#1
Hello, I am still searching for my new guitar, which I was planning to get an superstrat. But then I spotted a Jackson Kelly with a good price in the internet.
my question is: the jacksons Kelly body shape and cutaway are great for soloing ( access to the higher frets )??
In the moment, im using a King V, that its good but i didn't find it ideal because the body starts to the space after the 16th fret. If the kelly one is nearly as "ok" as the king V, im ok to.

The other question is: is poplar bodies great? They are light or heavier than basswood?
#2
Yes, the Kelly is great for soloing. Notice the cutout at the upper frets. Which Kelly are you looking at? If you get an X-Series or above even better, because those are neck-through. Poplar is a little heavier than basswood I believe.
Last edited by dthmtl3 at Feb 6, 2017,
#3
Thanks!
Im willing to get one more "entry level", the js32. My king V is the js30 and i really like it a lot, but i want a guitar to start messing up with the floyd and maybe in the future upgrade it.
#4
I have a MIJ KE3 Bolt-On Kelly. The neck joins the body right at the 17th fret. Fret access past the 21st fret gets a bit tight. With that lower horn coming out, there is no place for your hand to go - your fingers have to stay around the 20/21 and reach over to hit the higher ones.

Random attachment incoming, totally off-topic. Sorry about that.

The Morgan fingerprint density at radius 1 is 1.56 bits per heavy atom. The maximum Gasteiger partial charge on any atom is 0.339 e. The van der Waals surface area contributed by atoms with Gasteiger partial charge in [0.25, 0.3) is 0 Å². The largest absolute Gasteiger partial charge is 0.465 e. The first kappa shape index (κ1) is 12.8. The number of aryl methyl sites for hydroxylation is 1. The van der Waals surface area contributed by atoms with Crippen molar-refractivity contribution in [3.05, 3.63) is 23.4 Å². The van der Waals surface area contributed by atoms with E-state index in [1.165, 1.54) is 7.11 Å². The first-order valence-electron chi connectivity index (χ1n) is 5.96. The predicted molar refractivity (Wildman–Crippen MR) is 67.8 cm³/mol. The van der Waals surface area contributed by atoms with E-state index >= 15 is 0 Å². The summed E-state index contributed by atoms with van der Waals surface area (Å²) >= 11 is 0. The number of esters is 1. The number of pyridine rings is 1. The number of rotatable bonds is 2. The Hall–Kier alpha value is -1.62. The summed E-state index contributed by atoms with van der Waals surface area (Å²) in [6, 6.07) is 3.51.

Also, the entire fretboard is shifted to the left compared to my Dinky - it's just how the guitar sits on you - so from that aspect the higher frets are nicer because your arm isn't shoved in so tight to your body.

The neck-through models may have a bit better access as your thumb wouldn't get caught up in the Fender Strat style neck to body connection but I've never played one of those.
Guitars:
Jackson Kelly KE3 - MIJ (Distortion/Jazz)
Jackson DKMGT Dinky (EMG 81/85)
ESP E-II Eclipse Custom (JB/'59)
ESP LTD EC-1001FR (EMG 81/60)
Fender MIM Strat

Amps:
Mesa/Boogie Dual Rectifier Roadster 212
Laney IronHeart IRT-Studio
Peavey Vypyr 30
Peavey ReValver Amp Sims
TOOOO many T.C. Electronic Pedals. . .
#6
+1 to what metalmingee said. I'd add that the Kelly is a neck-heavy guitar standing up, and the top back horn can be uncomfortable under your picking arm sitting down depending on your posture. Still, it's a cool guitar that turns heads on stage.
Ibanez UV777 - Carvin TL60 & 727 - Jackson KE3
Splawn QuickRod - Mesa Stiletto & RoadKing - Peavey Ultra+ - Peavey Bandit
Some pedlulz & cabz


7 String Legion
#7
check your local used market, for what it costs to get a new JS32 Kelly you can probably pick up a used X series or KE3 which will be better quality than the JS32 - although having a JS32 Kelly it is a decent playing guitar - pickups are meh but that is to be expected.